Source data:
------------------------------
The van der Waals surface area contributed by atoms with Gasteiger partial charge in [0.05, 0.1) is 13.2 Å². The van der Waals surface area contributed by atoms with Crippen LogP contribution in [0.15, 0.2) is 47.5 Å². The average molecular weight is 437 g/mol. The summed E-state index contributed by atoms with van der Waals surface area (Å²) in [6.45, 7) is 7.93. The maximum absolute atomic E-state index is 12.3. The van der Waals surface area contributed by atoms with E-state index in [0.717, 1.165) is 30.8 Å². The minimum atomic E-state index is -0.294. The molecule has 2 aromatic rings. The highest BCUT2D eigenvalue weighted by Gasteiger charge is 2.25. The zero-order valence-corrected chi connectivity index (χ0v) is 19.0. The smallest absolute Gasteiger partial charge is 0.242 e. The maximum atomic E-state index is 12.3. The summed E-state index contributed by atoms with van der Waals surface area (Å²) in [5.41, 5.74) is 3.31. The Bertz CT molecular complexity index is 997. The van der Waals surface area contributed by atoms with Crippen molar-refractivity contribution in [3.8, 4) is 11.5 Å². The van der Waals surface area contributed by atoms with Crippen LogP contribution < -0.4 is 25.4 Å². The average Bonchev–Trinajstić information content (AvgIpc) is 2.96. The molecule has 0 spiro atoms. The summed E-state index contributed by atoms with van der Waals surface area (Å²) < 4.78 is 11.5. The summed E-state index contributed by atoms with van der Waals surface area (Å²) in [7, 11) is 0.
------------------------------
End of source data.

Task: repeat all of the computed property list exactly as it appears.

The van der Waals surface area contributed by atoms with Gasteiger partial charge in [0.05, 0.1) is 13.2 Å². The van der Waals surface area contributed by atoms with Crippen LogP contribution in [0.15, 0.2) is 47.5 Å². The average molecular weight is 437 g/mol. The summed E-state index contributed by atoms with van der Waals surface area (Å²) in [6.45, 7) is 7.93. The maximum absolute atomic E-state index is 12.3. The van der Waals surface area contributed by atoms with E-state index in [0.717, 1.165) is 30.8 Å². The minimum atomic E-state index is -0.294. The molecule has 2 aromatic rings. The highest BCUT2D eigenvalue weighted by Gasteiger charge is 2.25. The zero-order valence-corrected chi connectivity index (χ0v) is 19.0. The smallest absolute Gasteiger partial charge is 0.242 e. The maximum atomic E-state index is 12.3. The summed E-state index contributed by atoms with van der Waals surface area (Å²) in [5.41, 5.74) is 3.31. The Bertz CT molecular complexity index is 997. The van der Waals surface area contributed by atoms with Crippen molar-refractivity contribution in [3.8, 4) is 11.5 Å². The van der Waals surface area contributed by atoms with Crippen LogP contribution < -0.4 is 25.4 Å². The average Bonchev–Trinajstić information content (AvgIpc) is 2.96. The molecule has 0 spiro atoms. The summed E-state index contributed by atoms with van der Waals surface area (Å²) < 4.78 is 11.5. The summed E-state index contributed by atoms with van der Waals surface area (Å²) in [7, 11) is 0.